The Olympic Games are about competition and conflict in every form. At the crucial, sporting level, individuals or teams do battle against their competitors to see who can do best at whatever their event requires – running, jumping, swimming, diving, or, in the case of dressage, persuading a horse to faithfully perform steps from Swan Lake.
But off the field other clashes abound, some the inevitable and even welcome result of every country on earth competing for glory in a single city. Examples from the first week include a fleeting détente between North and South Korea, a rapidly-shared photo of a volleyball game and the ongoing drama between those accused of doping and those not.
It is characteristic of a circus such as the Games that momentary or minor events can stun the world and inspire either reasonable debate or hyperbolic assertions.
The selfie taken by Hong Un Jobg of North Korea and Lee Eun Ju of South Korea is unlikely to end the conflict between their nation states but was nevertheless a welcome fillip for a tournament that has seen athletes in open warfare over drug issues. The volleyball photo – showing one team wearing bikinis while the other hijabs – was for some a powerful reminder of the unifying power of sport, but for others it was a massive or colossal culture clash, evidence of division rather than unison. For others still, the existence of a discussion about the clothing of female athletes is a depressingly prominent non-issue when there’s plenty else to talk about.
Many watching the games will be inspired, either by feats of athleticism themselves or the wider socio-political stories emerging from them.
The last Olympics saw a genuine increase in good-feeling in the UK, with rises pre-and-post event in both national pride and tolerance of other nationalities.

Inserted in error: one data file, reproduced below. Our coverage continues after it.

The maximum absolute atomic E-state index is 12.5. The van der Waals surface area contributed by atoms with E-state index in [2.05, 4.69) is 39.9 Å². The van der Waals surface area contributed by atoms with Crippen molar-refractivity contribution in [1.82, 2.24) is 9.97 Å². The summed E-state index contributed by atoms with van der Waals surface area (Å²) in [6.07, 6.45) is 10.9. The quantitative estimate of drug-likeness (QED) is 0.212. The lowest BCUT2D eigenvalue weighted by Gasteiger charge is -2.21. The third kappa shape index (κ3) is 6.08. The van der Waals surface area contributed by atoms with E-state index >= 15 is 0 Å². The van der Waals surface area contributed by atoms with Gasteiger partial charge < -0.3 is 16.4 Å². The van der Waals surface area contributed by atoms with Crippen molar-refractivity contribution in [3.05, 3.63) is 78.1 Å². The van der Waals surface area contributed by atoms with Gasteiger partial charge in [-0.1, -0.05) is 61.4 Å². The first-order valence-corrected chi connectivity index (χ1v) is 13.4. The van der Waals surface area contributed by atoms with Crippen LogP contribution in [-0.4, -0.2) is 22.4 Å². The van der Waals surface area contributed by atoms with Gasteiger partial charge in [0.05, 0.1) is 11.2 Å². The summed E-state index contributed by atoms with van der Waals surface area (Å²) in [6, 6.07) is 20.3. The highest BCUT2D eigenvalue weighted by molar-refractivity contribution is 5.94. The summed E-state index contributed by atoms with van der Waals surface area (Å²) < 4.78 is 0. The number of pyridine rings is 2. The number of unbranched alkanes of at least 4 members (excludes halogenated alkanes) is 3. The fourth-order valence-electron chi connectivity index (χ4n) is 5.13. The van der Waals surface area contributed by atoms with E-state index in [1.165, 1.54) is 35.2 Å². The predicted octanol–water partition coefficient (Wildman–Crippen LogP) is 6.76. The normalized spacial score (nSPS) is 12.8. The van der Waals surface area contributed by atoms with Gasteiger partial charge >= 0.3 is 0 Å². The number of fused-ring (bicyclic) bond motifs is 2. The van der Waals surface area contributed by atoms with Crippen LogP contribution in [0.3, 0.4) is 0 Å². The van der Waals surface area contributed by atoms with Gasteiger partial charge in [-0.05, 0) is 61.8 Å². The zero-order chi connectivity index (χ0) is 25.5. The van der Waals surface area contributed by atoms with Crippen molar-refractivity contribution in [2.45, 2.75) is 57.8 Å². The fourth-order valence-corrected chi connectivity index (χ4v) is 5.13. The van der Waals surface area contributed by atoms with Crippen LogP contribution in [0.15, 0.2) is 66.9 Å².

Rio’s troubles in the run-up (pun intended) to these Games were well documented and widely feared (including by my colleague Georgiana Murariu here), although news of divided politics, corruption scandals, lack of an effective transport network and a grim economic mood may simply have recalled London itself – in 2012 or 2016.
Brazil may well be hoping for a similar boost to the national ego once the Olympic and Paralympic Games are done in September. But the lesson from London is not a happy one. Despite the short term uplift, by the end of 2012 consumers in the UK were more pessimistic about both their own finances and the national economy and reported lower levels of satisfaction. The embrace of global culture evident during that summer did not last – between that Olympics and this, the UK voted to leave the EU, accelerating the decline, or at least the refashioning, of globalisation.
Inspiration, in the long term, was in short supply. Perhaps most surprisingly, the last Olympics did end up inspiring a generation – at least for a while – but not the generation it might have intended. After London finished, the cohort most affected in terms of happiness, wellbeing and global outlook were the over-55s. Considering the non-sporting issues and non-issues already thrown up by this latest instalment, any Olympic inspiration may be welcomed in Rio.